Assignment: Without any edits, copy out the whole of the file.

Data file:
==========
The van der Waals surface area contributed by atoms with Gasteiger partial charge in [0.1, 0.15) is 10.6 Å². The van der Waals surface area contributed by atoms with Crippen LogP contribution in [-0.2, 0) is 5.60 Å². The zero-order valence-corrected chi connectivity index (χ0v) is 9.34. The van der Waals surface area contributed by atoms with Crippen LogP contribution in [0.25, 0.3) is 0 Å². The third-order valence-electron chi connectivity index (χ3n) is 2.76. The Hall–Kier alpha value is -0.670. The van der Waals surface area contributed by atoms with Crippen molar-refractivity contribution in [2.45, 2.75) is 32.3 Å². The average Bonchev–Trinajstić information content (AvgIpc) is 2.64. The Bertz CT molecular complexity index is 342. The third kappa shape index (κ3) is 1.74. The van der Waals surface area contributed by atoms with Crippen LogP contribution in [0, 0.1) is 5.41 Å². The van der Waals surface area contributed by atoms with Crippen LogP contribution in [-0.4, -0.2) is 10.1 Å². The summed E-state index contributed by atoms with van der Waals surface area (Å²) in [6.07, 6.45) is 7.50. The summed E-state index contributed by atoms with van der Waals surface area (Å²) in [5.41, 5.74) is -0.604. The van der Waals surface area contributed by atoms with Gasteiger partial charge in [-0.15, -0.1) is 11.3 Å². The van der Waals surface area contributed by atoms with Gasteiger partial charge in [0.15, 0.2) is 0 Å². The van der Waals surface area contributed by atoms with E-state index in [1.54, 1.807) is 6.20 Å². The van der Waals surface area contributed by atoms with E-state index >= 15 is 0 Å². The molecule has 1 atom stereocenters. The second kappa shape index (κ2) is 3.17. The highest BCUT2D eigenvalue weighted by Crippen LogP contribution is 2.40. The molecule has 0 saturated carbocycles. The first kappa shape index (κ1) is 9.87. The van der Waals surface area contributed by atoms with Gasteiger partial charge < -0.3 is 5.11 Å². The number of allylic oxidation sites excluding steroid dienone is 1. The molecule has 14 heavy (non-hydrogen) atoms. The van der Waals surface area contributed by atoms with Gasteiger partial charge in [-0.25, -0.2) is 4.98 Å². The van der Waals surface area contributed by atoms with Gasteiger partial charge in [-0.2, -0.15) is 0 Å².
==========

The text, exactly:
The van der Waals surface area contributed by atoms with Gasteiger partial charge in [0.1, 0.15) is 10.6 Å². The van der Waals surface area contributed by atoms with Crippen LogP contribution in [-0.2, 0) is 5.60 Å². The zero-order valence-corrected chi connectivity index (χ0v) is 9.34. The van der Waals surface area contributed by atoms with Crippen LogP contribution in [0.25, 0.3) is 0 Å². The third-order valence-electron chi connectivity index (χ3n) is 2.76. The Hall–Kier alpha value is -0.670. The van der Waals surface area contributed by atoms with Crippen molar-refractivity contribution in [2.45, 2.75) is 32.3 Å². The average Bonchev–Trinajstić information content (AvgIpc) is 2.64. The Bertz CT molecular complexity index is 342. The third kappa shape index (κ3) is 1.74. The van der Waals surface area contributed by atoms with Crippen LogP contribution in [0, 0.1) is 5.41 Å². The van der Waals surface area contributed by atoms with Crippen LogP contribution in [-0.4, -0.2) is 10.1 Å². The summed E-state index contributed by atoms with van der Waals surface area (Å²) in [6.07, 6.45) is 7.50. The summed E-state index contributed by atoms with van der Waals surface area (Å²) in [5.41, 5.74) is -0.604. The van der Waals surface area contributed by atoms with Gasteiger partial charge in [-0.15, -0.1) is 11.3 Å². The van der Waals surface area contributed by atoms with Gasteiger partial charge in [0.15, 0.2) is 0 Å². The van der Waals surface area contributed by atoms with E-state index in [1.54, 1.807) is 6.20 Å². The van der Waals surface area contributed by atoms with E-state index >= 15 is 0 Å². The molecule has 1 atom stereocenters. The second kappa shape index (κ2) is 3.17. The highest BCUT2D eigenvalue weighted by Crippen LogP contribution is 2.40. The molecule has 0 saturated carbocycles. The first kappa shape index (κ1) is 9.87. The van der Waals surface area contributed by atoms with Gasteiger partial charge < -0.3 is 5.11 Å². The number of allylic oxidation sites excluding steroid dienone is 1. The molecule has 14 heavy (non-hydrogen) atoms. The van der Waals surface area contributed by atoms with Gasteiger partial charge in [-0.25, -0.2) is 4.98 Å². The van der Waals surface area contributed by atoms with Gasteiger partial charge in [-0.2, -0.15) is 0 Å².